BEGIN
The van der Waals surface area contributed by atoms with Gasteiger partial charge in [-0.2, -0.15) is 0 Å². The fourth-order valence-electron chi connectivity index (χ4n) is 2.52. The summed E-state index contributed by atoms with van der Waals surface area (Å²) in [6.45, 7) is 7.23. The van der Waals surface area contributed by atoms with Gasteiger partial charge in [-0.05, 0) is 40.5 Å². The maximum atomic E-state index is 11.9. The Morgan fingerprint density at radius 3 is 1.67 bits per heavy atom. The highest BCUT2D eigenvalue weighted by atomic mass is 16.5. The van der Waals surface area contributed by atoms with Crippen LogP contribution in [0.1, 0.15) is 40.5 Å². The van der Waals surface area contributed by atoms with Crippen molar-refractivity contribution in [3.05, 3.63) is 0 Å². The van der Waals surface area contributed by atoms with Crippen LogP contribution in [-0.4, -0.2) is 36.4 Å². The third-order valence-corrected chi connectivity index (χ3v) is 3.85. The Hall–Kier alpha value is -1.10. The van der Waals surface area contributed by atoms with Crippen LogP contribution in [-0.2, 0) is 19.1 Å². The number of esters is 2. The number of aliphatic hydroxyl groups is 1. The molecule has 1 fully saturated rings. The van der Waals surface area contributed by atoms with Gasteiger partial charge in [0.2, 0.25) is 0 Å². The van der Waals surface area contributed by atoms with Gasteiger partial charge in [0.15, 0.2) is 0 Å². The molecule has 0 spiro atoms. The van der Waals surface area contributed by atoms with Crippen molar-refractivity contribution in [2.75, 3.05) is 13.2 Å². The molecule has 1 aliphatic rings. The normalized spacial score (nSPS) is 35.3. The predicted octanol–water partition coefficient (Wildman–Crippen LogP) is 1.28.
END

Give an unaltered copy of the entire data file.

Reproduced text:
The van der Waals surface area contributed by atoms with Gasteiger partial charge in [-0.2, -0.15) is 0 Å². The fourth-order valence-electron chi connectivity index (χ4n) is 2.52. The summed E-state index contributed by atoms with van der Waals surface area (Å²) in [6.45, 7) is 7.23. The van der Waals surface area contributed by atoms with Gasteiger partial charge in [-0.05, 0) is 40.5 Å². The maximum atomic E-state index is 11.9. The Morgan fingerprint density at radius 3 is 1.67 bits per heavy atom. The highest BCUT2D eigenvalue weighted by atomic mass is 16.5. The van der Waals surface area contributed by atoms with Crippen LogP contribution in [0.1, 0.15) is 40.5 Å². The van der Waals surface area contributed by atoms with Crippen molar-refractivity contribution in [3.05, 3.63) is 0 Å². The van der Waals surface area contributed by atoms with Crippen LogP contribution in [-0.4, -0.2) is 36.4 Å². The third-order valence-corrected chi connectivity index (χ3v) is 3.85. The Hall–Kier alpha value is -1.10. The van der Waals surface area contributed by atoms with Crippen LogP contribution in [-0.2, 0) is 19.1 Å². The number of esters is 2. The number of aliphatic hydroxyl groups is 1. The molecule has 1 fully saturated rings. The van der Waals surface area contributed by atoms with Gasteiger partial charge in [0.2, 0.25) is 0 Å². The van der Waals surface area contributed by atoms with Gasteiger partial charge in [0.15, 0.2) is 0 Å². The molecule has 0 spiro atoms. The van der Waals surface area contributed by atoms with Crippen molar-refractivity contribution in [2.75, 3.05) is 13.2 Å². The molecule has 1 aliphatic rings. The normalized spacial score (nSPS) is 35.3. The predicted octanol–water partition coefficient (Wildman–Crippen LogP) is 1.28.